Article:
Does the word ‘Networking’ strike fear into your heart? Do you hate walking into a room full of strangers? What has that got to do with blogging anyway?
When we talk about promoting our blogs we tend to think of what we can do online to push our content out. We Tweet, we share on Facebook, LinkedIn, Pinterest even Instagram. We build relationships online and people begin to share our content too.
Could walking into a room full of people also help you promote your blog?
This week we’re going to look at face to face networking, how to conquer the fear and build better relationships using your blog.
Trying Frederique Murphy’s STOP technique could help. Read more about that here.
How To Overcome Your Networking Fears
If you cringe when you hear the term ‘Networking’ you are not alone. I too dread networking opportunities but I tend to find it’s not half as scary when I arrive at a meeting or event as I thought it was going to be.
Networking in person has benefits way beyond promoting your blog. In many ways it mimics what we do online to build readership and community.
- We will meet people who can help pass business to us
- We will meet people who will become our customers
- We will meet people who are influential to our target market
I’m a reluctant networker but I’ve developed some strategies that make it more effective and we’ll look at how you can use your blog to leverage the connections you make.
Before I get onto that let me tell you a story:
I’m actually quite reluctant to share it as the memory still has me cowering with embarrassment.
As many of you might know, prior to starting my first business I used to work in the film industry in Ireland. I worked as an assistant director and breaking into the business isn’t an easy job. Like most careers in Ireland success very much depends on who you know.
I’d only been in the country a year when I started looking for work so I knew no one. I needed to find people and connect with them.
There was no Facebook, I didn’t have computer access and the internet was only for special people back then. All I had at my disposal was a phone and myself.
I learned that every month there was a ‘union meeting’ in Ardmore studios. Assistant directors would get together to assess submissions from new people wanting to get involved in the industry and to chat.
So I went to a meeting armed with my CV.
When I arrived there were 6 or 7 people in the room. I sat on my chair, terrified and listened to what was going on. The meeting ended, the bar opened so I made my move.
I approached one woman and handed her my CV “I’m a trainee” I said, “here’s my CV”. My voice was trembling, my hand was trembling, my face was white. I had the fear.
The woman took my CV turned her back on me and left.
It may not surprise you to hear that she didn’t hire me. Not then, not ever. I was hardly a picture of confidence.
It wasn’t the end of my career, I got better at it but I’ll never forget that day.
If only I could go back in time now and instruct my younger self. I’m pretty sure I could have made a friend and gotten hired.
Luckily in 2017 we have a lot of tools at our disposal that make networking easier. I’d never approach a stranger today the way I did back then. I’d have done my research and I’d be prepared.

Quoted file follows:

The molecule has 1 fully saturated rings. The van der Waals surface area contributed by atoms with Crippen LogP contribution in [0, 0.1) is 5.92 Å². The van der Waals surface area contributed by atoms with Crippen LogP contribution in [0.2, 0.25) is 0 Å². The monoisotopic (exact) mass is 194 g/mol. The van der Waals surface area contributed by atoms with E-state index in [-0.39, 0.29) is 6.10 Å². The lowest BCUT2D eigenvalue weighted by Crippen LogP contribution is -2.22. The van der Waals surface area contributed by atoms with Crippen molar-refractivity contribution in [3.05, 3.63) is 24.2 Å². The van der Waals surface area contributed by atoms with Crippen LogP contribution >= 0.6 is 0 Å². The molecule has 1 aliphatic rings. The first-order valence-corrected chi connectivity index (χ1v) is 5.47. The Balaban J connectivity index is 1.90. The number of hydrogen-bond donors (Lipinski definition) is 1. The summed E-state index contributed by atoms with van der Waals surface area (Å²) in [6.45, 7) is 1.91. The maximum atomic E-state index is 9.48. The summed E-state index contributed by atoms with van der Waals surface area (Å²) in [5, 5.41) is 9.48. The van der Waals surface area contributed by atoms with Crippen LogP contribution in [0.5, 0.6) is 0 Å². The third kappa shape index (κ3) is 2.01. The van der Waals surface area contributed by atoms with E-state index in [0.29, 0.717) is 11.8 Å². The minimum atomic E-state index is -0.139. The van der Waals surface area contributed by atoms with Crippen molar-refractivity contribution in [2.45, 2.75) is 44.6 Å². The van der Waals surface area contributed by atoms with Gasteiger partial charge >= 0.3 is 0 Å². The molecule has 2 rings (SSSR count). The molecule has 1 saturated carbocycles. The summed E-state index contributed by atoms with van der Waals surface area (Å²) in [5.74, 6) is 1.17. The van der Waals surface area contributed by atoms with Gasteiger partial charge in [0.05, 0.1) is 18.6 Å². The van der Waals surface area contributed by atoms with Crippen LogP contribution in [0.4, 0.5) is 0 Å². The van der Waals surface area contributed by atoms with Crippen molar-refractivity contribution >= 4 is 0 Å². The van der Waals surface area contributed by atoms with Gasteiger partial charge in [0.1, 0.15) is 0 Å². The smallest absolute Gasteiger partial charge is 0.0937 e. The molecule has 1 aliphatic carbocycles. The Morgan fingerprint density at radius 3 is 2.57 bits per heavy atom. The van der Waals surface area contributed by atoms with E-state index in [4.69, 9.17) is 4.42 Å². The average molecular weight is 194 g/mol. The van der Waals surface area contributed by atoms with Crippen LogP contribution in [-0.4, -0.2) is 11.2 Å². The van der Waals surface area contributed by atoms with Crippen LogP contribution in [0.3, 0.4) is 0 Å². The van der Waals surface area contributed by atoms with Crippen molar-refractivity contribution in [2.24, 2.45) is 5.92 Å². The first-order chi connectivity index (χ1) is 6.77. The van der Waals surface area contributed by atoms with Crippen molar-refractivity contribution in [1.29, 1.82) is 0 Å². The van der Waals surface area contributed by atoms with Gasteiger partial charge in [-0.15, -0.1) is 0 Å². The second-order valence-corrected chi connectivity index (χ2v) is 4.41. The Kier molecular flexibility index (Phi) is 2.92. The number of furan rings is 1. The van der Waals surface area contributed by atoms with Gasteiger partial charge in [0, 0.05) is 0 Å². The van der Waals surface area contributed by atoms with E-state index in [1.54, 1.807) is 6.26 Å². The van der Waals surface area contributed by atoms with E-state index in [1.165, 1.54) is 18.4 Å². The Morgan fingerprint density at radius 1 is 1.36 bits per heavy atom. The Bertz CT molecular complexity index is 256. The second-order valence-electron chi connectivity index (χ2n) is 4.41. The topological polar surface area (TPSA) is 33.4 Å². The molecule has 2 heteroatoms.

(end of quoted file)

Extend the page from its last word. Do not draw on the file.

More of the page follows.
[Tweet “To ensure you don’t end up alone with your phone make plans in advance”]
Preparing for a networking event
There’s nothing worse than arriving at an event and not knowing anyone. The fear sets in. Luckily in the age of the smart phone we can pretend we’re looking at something important on our phone but if we spend too long doing this we’re missing opportunities.
To ensure you don’t end up alone with your phone make plans in advance. Use your social networks to find out who is going to the event and connect with them. Open a conversation online and arrange to meet.
Now when you walk in the door you will be on a mission, you are looking for the people you have arranged to meet. You might even meet other people in the process.
Some events send you a list of attendees beforehand, others have Facebook, LinkedIn or Slack groups. These are good places to strike up conversations.
If you don’t get this info follow the hashtag on Twitter and Instagram. Who is tweeting about the event? Send your own tweets including the tag to find out who is going.
Check the social media accounts for the event itself and get involved in the conversations on their pages.
At the event
The event hashtag and accounts are your friends.
I’ve had the best conversations whilst sitting on a train, bus or tram on the way to an event. Start following the hashtag and get involved in the pre-event buzz. Tweet, Snap, Instagram or Facebook a selfie on route and interact with others who are doing the same.
Sharing a selfie makes you easy to identify and you’ll spot some familiar faces from the feed when you arrive. You’ll feel more comfortable approaching them as you’ve been talking online already.
This interaction can continue when you arrive. Keep an eye on the hashtag and find out who else is in the room. Don’t just follow, tweet and interact with people. Arrange to meet up in the break.
Many networkers advocate meeting as many people as possible at an event. There are even ‘Speed networking’ events where you get to talk to people for 60 seconds each.
These might be good ice breakers but I find it more valuable to get to know one or two people better rather than 20 briefly. If you’ve already made a connection on social media you’ll know a little bit about each other and the in-face meeting will just solidify your relationship.